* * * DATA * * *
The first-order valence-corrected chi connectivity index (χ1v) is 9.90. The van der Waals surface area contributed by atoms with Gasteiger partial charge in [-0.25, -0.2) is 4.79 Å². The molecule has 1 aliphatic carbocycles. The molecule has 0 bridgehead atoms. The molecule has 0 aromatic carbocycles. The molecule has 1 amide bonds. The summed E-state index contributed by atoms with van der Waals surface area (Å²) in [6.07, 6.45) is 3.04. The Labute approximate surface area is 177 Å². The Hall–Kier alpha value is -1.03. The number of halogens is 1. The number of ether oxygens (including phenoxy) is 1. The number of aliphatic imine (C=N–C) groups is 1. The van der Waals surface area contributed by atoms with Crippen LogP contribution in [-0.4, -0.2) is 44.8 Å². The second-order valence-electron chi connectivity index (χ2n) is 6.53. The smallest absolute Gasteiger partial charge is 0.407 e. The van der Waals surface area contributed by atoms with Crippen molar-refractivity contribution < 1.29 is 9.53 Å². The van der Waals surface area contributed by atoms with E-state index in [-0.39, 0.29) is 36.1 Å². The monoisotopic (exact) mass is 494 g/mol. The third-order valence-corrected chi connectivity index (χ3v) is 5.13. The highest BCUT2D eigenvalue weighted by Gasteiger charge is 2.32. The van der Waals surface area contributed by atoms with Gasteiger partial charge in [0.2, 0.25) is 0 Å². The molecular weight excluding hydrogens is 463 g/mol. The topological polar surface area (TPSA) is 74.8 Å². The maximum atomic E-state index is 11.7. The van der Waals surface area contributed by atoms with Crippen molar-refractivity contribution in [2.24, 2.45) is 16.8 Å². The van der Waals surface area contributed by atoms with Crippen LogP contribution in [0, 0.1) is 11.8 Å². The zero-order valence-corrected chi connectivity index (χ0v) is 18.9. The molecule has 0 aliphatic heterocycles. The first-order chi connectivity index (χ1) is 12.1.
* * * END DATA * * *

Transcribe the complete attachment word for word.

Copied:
The first-order valence-corrected chi connectivity index (χ1v) is 9.90. The van der Waals surface area contributed by atoms with Gasteiger partial charge in [-0.25, -0.2) is 4.79 Å². The molecule has 1 aliphatic carbocycles. The molecule has 0 bridgehead atoms. The molecule has 0 aromatic carbocycles. The molecule has 1 amide bonds. The summed E-state index contributed by atoms with van der Waals surface area (Å²) in [6.07, 6.45) is 3.04. The Labute approximate surface area is 177 Å². The Hall–Kier alpha value is -1.03. The number of halogens is 1. The number of ether oxygens (including phenoxy) is 1. The number of aliphatic imine (C=N–C) groups is 1. The van der Waals surface area contributed by atoms with Crippen LogP contribution in [-0.4, -0.2) is 44.8 Å². The second-order valence-electron chi connectivity index (χ2n) is 6.53. The smallest absolute Gasteiger partial charge is 0.407 e. The van der Waals surface area contributed by atoms with Crippen molar-refractivity contribution < 1.29 is 9.53 Å². The van der Waals surface area contributed by atoms with E-state index in [-0.39, 0.29) is 36.1 Å². The monoisotopic (exact) mass is 494 g/mol. The third-order valence-corrected chi connectivity index (χ3v) is 5.13. The highest BCUT2D eigenvalue weighted by Gasteiger charge is 2.32. The van der Waals surface area contributed by atoms with Gasteiger partial charge in [0.2, 0.25) is 0 Å². The molecular weight excluding hydrogens is 463 g/mol. The topological polar surface area (TPSA) is 74.8 Å². The maximum atomic E-state index is 11.7. The van der Waals surface area contributed by atoms with Crippen molar-refractivity contribution in [2.24, 2.45) is 16.8 Å². The van der Waals surface area contributed by atoms with Crippen LogP contribution in [0, 0.1) is 11.8 Å². The zero-order valence-corrected chi connectivity index (χ0v) is 18.9. The molecule has 0 aliphatic heterocycles. The first-order chi connectivity index (χ1) is 12.1.